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crossed the "Iron Curtain" and reached Austria, sought after ways to immigrate to other countries and not to Israel. Hundreds of thousands (!) dropped out along the way and reached the United States, Canada, Australia, Germany and other countries.
The first dropouts started to appear already in the early Seventies, but back then they were few. Nehemiah Levanon, who headed "Nativ" in the years 1970-1982, told in his book "Code Name: Nativ" of the first group of dropouts, which numbered 56 families and which gathered in the Schönau Camp in 1971. The people from the Agency and the people from the Ministry of Absorption, who debated their refusal, looked at the other thousand Jews who yearned to make Aliya to Israel – and decided to give up on them. In Levanon's opinion, they did not correctly appreciate the size of the loophole they were creating.
Over the years, the dropout rate grew and raised many concerns. By 1977, 148 thousand Jews left the Soviet Union – using the "demands" from Israel – yet only 123 thousand of them came to Israel, i.e. a 20% dropout rate. A series of non-Zionist organizations in the United States – headed by "HIAS" (Hebrew Immigrant Aid Society) and Christian aid organizations – encouraged the dropout. They assisted those who dropped out with significant sums of money, housing arrangements and more. Those organizations claimed that the most important thing for them is that Jews get rescued from the Soviet confinement and that it would be proper to grant them the freedom to settle wherever they wish.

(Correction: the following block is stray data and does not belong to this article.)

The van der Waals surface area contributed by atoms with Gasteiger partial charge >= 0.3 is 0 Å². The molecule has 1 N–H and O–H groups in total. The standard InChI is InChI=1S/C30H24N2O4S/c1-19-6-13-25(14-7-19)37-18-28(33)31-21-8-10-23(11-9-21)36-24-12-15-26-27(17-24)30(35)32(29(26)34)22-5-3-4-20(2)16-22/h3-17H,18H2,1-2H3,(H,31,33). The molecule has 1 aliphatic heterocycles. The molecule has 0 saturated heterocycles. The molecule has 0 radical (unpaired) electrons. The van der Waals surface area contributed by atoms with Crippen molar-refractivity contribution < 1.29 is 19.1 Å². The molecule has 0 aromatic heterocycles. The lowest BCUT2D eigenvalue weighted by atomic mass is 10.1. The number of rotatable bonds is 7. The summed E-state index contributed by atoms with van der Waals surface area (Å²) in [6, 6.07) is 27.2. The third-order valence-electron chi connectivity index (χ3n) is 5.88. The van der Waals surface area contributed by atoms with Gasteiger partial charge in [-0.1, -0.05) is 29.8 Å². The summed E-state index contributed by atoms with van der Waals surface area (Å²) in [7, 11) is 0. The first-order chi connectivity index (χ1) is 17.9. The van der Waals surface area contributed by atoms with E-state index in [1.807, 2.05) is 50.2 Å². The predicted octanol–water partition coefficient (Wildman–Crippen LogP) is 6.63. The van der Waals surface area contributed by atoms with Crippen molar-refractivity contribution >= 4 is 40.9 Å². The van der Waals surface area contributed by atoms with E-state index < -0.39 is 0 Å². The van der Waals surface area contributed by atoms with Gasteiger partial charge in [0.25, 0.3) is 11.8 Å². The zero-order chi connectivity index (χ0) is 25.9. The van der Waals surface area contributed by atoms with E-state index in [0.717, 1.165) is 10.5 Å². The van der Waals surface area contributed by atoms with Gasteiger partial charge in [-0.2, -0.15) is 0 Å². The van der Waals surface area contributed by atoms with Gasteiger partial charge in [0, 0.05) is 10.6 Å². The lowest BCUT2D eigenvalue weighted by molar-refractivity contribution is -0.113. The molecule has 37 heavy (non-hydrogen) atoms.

The scope of the dropout increased in the late Seventies and in 1979, 60% of those leaving the Soviet Union did not arrive in Israel. Various personages in Israel sought to combat the dropout and the organizations that assisted them, but other personages in Israel and the world –
various proponents of civil liberties – were unwilling to back them up, and the former were forced to give up.
Anatoly (Natan) Sharansky: The First "Prisoner of Zion" Released by American Pressure
Anatoly Borisovich Shcharansky – known today as Natan Sharansky – was a civil rights warrior with a link to Zionism. He was born in January 1948 in Donetsk, Ukraine, studied practical mathematics at the Moscow Institute of Technology and graduated cum laude with a master's degree. In 1973, he first applied for an exit visa to Israel – and was denied. Since he believed in the need to fight the repression of civil liberties in the Soviet Union, and since he knew English well, he began working as a translator for the renowned physicist and human rights activist Andrei Sakharov. In 1974,
he married Avital (Natalia) and the couple requested a visa for Israel. Avital received the exit visa and the two decided that she must make Aliya, hoping that her husband would arrive immediately after her.
Yet Sharansky, who intensified his activities against the violation of human rights as defined in the "Helsinki Accords" (1975), was arrested in the following years by the KGB, interrogated dozens of

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